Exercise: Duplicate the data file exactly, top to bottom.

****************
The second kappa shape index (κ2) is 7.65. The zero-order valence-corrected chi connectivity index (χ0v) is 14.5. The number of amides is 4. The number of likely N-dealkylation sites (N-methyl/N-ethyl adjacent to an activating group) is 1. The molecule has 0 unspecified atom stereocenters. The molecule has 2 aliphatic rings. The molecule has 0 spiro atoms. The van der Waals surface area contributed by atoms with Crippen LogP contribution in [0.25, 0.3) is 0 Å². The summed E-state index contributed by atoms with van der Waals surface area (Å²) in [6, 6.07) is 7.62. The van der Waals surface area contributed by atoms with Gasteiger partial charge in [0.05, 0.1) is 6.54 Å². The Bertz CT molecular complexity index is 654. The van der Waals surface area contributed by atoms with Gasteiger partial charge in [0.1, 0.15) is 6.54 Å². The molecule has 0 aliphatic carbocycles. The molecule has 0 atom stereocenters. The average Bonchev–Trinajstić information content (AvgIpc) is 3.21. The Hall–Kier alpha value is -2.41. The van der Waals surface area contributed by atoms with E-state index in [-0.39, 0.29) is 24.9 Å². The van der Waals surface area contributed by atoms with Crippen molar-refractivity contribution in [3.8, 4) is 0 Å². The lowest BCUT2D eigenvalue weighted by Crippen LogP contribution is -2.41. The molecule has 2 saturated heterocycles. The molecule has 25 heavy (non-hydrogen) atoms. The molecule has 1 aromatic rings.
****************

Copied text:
The second kappa shape index (κ2) is 7.65. The zero-order valence-corrected chi connectivity index (χ0v) is 14.5. The number of amides is 4. The number of likely N-dealkylation sites (N-methyl/N-ethyl adjacent to an activating group) is 1. The molecule has 0 unspecified atom stereocenters. The molecule has 2 aliphatic rings. The molecule has 0 spiro atoms. The van der Waals surface area contributed by atoms with Crippen LogP contribution in [0.25, 0.3) is 0 Å². The summed E-state index contributed by atoms with van der Waals surface area (Å²) in [6, 6.07) is 7.62. The van der Waals surface area contributed by atoms with Gasteiger partial charge in [0.05, 0.1) is 6.54 Å². The Bertz CT molecular complexity index is 654. The van der Waals surface area contributed by atoms with Gasteiger partial charge in [0.1, 0.15) is 6.54 Å². The molecule has 0 aliphatic carbocycles. The molecule has 0 atom stereocenters. The average Bonchev–Trinajstić information content (AvgIpc) is 3.21. The Hall–Kier alpha value is -2.41. The van der Waals surface area contributed by atoms with E-state index in [-0.39, 0.29) is 24.9 Å². The van der Waals surface area contributed by atoms with Crippen molar-refractivity contribution in [3.8, 4) is 0 Å². The lowest BCUT2D eigenvalue weighted by Crippen LogP contribution is -2.41. The molecule has 2 saturated heterocycles. The molecule has 25 heavy (non-hydrogen) atoms. The molecule has 1 aromatic rings.